These novel affinity reagents also offer other benefits over antibodies. Both nucleic acid aptamers and protein scaffolds are much smaller than natural antibodies, which typically weigh about 150 kDa. Aptamers and scaffolds are as little as one-tenth that size. This means that their distribution is not restricted in the same manner as that of antibodies, opening up new targets that were previously inaccessible, such as epitopes hidden inside molecular grooves and pockets where antibodies simply can’t fit. Labeling target proteins with these smaller tags in cytochemistry experiments reduces the chance of the target protein being dragged around the cell according to the tag’s biochemistry, and increases the chances of identifying the correct protein localization. Additionally, their smaller size increases these affinity reagents’ tissue penetration, enhancing access to epitopes within tissue sections and decreasing false negative immunohistochemistry results. Smaller molecules are also cleared more rapidly from the body, especially when their size is below the renal cut-off of 45 kDa, making these molecules ideal as imaging agents in the clinic.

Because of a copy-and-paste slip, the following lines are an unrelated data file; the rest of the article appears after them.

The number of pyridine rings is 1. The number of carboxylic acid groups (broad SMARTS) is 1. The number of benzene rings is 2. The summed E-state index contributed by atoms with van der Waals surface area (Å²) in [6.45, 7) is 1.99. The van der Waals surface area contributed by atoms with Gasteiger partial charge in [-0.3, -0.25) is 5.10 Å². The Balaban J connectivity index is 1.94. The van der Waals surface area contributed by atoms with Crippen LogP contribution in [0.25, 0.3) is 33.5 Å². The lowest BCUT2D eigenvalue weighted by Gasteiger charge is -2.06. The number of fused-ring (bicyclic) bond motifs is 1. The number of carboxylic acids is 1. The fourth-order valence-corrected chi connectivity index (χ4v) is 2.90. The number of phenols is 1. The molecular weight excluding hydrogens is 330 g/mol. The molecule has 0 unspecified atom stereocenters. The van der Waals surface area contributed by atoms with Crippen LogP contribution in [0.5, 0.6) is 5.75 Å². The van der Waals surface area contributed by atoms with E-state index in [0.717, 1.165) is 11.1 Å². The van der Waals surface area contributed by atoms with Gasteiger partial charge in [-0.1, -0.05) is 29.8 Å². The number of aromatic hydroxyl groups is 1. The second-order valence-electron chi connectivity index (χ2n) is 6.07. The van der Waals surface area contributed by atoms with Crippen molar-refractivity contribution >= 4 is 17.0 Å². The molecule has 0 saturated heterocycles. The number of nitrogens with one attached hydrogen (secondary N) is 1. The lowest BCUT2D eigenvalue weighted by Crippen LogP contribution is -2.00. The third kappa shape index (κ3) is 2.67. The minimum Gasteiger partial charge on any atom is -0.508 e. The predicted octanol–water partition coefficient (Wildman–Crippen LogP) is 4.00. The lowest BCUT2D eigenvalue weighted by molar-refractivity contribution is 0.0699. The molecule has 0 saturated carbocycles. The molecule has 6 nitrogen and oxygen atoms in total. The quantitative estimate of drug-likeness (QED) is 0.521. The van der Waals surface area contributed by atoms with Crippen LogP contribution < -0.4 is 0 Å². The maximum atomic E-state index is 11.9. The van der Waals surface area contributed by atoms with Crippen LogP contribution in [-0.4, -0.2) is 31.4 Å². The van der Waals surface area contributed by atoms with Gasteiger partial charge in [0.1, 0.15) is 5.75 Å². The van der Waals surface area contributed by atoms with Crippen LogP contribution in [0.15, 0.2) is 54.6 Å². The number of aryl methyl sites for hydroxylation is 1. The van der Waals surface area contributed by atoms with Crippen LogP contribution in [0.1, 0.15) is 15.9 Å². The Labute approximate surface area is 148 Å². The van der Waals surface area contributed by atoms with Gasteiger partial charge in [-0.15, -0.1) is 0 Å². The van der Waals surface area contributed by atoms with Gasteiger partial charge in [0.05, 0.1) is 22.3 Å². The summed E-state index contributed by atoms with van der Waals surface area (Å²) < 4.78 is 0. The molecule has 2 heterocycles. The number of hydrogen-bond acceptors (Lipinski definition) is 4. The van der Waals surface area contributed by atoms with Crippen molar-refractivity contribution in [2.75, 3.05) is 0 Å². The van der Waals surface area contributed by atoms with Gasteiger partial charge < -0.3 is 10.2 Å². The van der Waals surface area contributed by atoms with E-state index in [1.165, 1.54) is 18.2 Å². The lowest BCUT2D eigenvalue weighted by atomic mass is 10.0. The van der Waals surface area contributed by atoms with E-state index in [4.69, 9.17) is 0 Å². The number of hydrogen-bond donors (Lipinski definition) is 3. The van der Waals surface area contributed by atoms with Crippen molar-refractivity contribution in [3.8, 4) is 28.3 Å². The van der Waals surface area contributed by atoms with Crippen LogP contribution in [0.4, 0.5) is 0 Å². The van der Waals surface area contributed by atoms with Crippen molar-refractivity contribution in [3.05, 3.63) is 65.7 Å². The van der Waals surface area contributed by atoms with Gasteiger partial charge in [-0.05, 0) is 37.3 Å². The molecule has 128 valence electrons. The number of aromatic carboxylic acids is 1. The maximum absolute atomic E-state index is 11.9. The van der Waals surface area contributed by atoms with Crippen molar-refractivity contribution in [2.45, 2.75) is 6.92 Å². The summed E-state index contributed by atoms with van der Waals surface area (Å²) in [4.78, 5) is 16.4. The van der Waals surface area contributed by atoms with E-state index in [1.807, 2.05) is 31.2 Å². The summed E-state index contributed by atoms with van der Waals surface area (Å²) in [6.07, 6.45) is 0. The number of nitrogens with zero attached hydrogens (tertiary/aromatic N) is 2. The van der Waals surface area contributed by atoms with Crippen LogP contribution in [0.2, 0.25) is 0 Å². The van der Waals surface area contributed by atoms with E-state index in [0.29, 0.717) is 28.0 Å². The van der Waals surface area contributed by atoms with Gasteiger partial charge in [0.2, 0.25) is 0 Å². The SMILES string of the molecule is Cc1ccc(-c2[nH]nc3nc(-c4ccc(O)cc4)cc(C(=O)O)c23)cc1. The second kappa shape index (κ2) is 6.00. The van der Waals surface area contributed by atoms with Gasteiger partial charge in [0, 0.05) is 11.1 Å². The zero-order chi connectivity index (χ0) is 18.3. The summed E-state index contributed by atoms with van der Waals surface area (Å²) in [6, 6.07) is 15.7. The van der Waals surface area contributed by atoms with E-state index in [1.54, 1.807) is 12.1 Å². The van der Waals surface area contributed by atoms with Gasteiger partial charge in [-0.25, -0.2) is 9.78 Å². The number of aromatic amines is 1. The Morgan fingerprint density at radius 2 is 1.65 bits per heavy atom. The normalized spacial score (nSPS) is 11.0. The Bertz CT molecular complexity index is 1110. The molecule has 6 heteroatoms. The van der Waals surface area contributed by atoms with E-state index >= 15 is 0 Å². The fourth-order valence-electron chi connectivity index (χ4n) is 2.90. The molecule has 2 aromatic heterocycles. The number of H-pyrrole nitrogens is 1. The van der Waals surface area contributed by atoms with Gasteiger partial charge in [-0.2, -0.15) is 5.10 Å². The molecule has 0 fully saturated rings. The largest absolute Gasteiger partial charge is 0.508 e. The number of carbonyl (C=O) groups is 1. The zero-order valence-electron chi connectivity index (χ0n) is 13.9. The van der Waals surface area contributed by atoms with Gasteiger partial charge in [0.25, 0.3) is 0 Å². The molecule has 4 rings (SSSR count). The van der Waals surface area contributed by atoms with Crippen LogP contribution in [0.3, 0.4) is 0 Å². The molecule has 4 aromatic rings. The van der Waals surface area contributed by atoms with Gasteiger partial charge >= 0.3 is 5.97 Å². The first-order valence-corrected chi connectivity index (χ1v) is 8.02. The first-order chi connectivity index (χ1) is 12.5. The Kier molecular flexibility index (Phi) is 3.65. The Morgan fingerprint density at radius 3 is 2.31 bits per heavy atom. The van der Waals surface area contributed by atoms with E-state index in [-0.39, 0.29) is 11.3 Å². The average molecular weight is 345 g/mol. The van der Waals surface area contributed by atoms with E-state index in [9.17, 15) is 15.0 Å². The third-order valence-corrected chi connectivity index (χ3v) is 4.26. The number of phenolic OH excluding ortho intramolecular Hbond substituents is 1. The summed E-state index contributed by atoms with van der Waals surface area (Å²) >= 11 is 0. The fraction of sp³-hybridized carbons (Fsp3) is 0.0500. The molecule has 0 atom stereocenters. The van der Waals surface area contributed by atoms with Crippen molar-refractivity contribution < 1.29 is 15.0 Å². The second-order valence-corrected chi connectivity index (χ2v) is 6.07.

Researchers first developed nucleic acid aptamers in 1990 as RNA-based molecules, though DNA variants quickly followed to deal with the low stability of the RNA backbone. Aptamers offer simple chemistry that can be easily functionalized, but they lack stability across a range of temperatures and pH, and in the presence of common buffer components or DNases and RNases found in many media and cell environments. Researchers have used various chemical modifications to increase aptamers’ resistance to nuclease activity, to improve aptamer binding, and to increase their structural diversity, but others have turned to yet another option: protein scaffolds.